The State Historical Society’s Center for Missouri Studies at Kansas City will host a Sept. 14th program exploring the history and significance of the nationally renowned Hare and Hare landscape architecture firm.
The program will be at 6:30 pm at the American Institute of Architects - Kansas City, 1801 McGee St., Suite 100. There is a reception at 5:30 pm. Registration is appreciated but not required.
The program will feature a conversation between landscape historian Carol Grove and architectural historian and preservation consultant Cydney Millstein. Joan Stack, SHSMO’s curator of art collections, will moderate.
The father-and-son team of Sidney J. Hare (1860-1938) and S. Herbert Hare (1888-1960) founded the Kansas City-based architectural landscape firm of Hare and Hare in 1910. Sidney Hare worked as an assistant to George Kessler, one of the pioneers of landscape architecture and urban planning, when Kessler was designing Kansas City’s parks and boulevard system.
Hare subsequently worked as a landscape architect who specialized in parks and cemeteries. After his son S. Herbert Hare graduated from Harvard University’s fledgling landscape architecture program, the two established their own firm, with Herbert focusing on urban planning.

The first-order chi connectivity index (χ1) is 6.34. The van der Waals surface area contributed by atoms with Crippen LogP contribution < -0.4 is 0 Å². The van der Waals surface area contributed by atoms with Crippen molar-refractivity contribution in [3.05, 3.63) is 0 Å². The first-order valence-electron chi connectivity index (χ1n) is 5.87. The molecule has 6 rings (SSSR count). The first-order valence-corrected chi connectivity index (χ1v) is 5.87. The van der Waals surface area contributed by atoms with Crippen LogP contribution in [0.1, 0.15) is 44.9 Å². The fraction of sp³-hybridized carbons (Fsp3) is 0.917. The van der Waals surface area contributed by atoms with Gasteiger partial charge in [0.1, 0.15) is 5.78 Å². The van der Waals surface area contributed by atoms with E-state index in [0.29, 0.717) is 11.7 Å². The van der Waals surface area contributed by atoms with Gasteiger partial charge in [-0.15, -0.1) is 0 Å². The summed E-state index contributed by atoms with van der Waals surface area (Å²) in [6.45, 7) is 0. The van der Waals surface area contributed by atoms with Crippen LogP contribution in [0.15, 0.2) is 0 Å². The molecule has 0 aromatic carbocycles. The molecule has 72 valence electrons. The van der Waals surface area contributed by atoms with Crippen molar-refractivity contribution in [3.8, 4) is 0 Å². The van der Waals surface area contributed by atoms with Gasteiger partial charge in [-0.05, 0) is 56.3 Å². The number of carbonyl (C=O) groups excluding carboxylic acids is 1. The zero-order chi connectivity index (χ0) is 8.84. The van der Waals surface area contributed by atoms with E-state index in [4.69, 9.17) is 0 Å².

Within two decades Hare and Hare enjoyed a national reputation for creating “order, convenience, and beauty,” with public and private projects across the country.
Among their more well-known projects are Kansas City’s Nelson-Atkins Museum of Art and Country Club District, the city of Longview, Washington, Fort Worth Botanical Gardens, and Tulsa, Oklahoma’s Villa Philbrook.
The Kimball Lecture Series, launched in 1995, is an ongoing tribute to civic leader Dr. Charles N. Kimball (1911-1994), former president of Midwest Research Institute, known today as MRIGlobal. The Kimball Lecture Series is financially supported in part by MRIGlobal. Additional support is provided by Ochsner Hare and Hare, a Design Studio of Olsson Associates.